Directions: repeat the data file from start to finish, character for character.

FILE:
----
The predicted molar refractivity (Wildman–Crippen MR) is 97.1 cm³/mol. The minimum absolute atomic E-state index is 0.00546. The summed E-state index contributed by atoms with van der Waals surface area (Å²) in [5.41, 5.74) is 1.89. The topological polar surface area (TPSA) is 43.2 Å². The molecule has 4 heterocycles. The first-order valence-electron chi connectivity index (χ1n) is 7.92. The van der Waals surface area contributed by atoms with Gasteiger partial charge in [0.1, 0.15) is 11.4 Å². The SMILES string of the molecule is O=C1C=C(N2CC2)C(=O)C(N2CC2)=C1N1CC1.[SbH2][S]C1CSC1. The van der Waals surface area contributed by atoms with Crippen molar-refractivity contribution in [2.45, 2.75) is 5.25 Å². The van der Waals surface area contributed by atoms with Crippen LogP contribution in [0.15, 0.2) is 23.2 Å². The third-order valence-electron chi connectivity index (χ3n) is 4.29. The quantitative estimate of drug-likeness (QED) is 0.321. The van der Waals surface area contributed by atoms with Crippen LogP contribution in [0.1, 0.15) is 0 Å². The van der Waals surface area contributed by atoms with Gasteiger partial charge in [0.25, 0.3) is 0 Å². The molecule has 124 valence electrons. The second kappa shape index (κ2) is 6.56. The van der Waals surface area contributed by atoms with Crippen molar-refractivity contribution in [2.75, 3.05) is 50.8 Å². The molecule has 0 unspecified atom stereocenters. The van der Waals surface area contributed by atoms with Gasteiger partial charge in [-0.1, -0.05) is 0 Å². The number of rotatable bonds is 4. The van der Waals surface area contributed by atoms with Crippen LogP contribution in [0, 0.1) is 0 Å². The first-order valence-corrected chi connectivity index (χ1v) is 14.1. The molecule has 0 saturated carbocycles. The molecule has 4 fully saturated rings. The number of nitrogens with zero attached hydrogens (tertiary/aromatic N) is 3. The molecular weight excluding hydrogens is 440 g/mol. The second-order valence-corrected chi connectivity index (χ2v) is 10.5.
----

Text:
The predicted molar refractivity (Wildman–Crippen MR) is 97.1 cm³/mol. The minimum absolute atomic E-state index is 0.00546. The summed E-state index contributed by atoms with van der Waals surface area (Å²) in [5.41, 5.74) is 1.89. The topological polar surface area (TPSA) is 43.2 Å². The molecule has 4 heterocycles. The first-order valence-electron chi connectivity index (χ1n) is 7.92. The van der Waals surface area contributed by atoms with Gasteiger partial charge in [0.1, 0.15) is 11.4 Å². The SMILES string of the molecule is O=C1C=C(N2CC2)C(=O)C(N2CC2)=C1N1CC1.[SbH2][S]C1CSC1. The van der Waals surface area contributed by atoms with Crippen molar-refractivity contribution in [2.45, 2.75) is 5.25 Å². The van der Waals surface area contributed by atoms with Crippen LogP contribution in [0.15, 0.2) is 23.2 Å². The third-order valence-electron chi connectivity index (χ3n) is 4.29. The quantitative estimate of drug-likeness (QED) is 0.321. The van der Waals surface area contributed by atoms with Crippen LogP contribution in [0.1, 0.15) is 0 Å². The van der Waals surface area contributed by atoms with Gasteiger partial charge in [0.25, 0.3) is 0 Å². The molecule has 124 valence electrons. The second kappa shape index (κ2) is 6.56. The van der Waals surface area contributed by atoms with Crippen molar-refractivity contribution in [2.75, 3.05) is 50.8 Å². The molecule has 0 unspecified atom stereocenters. The van der Waals surface area contributed by atoms with Gasteiger partial charge in [-0.1, -0.05) is 0 Å². The number of rotatable bonds is 4. The van der Waals surface area contributed by atoms with Crippen LogP contribution in [0, 0.1) is 0 Å². The first-order valence-corrected chi connectivity index (χ1v) is 14.1. The molecule has 0 saturated carbocycles. The molecule has 4 fully saturated rings. The number of nitrogens with zero attached hydrogens (tertiary/aromatic N) is 3. The molecular weight excluding hydrogens is 440 g/mol. The second-order valence-corrected chi connectivity index (χ2v) is 10.5.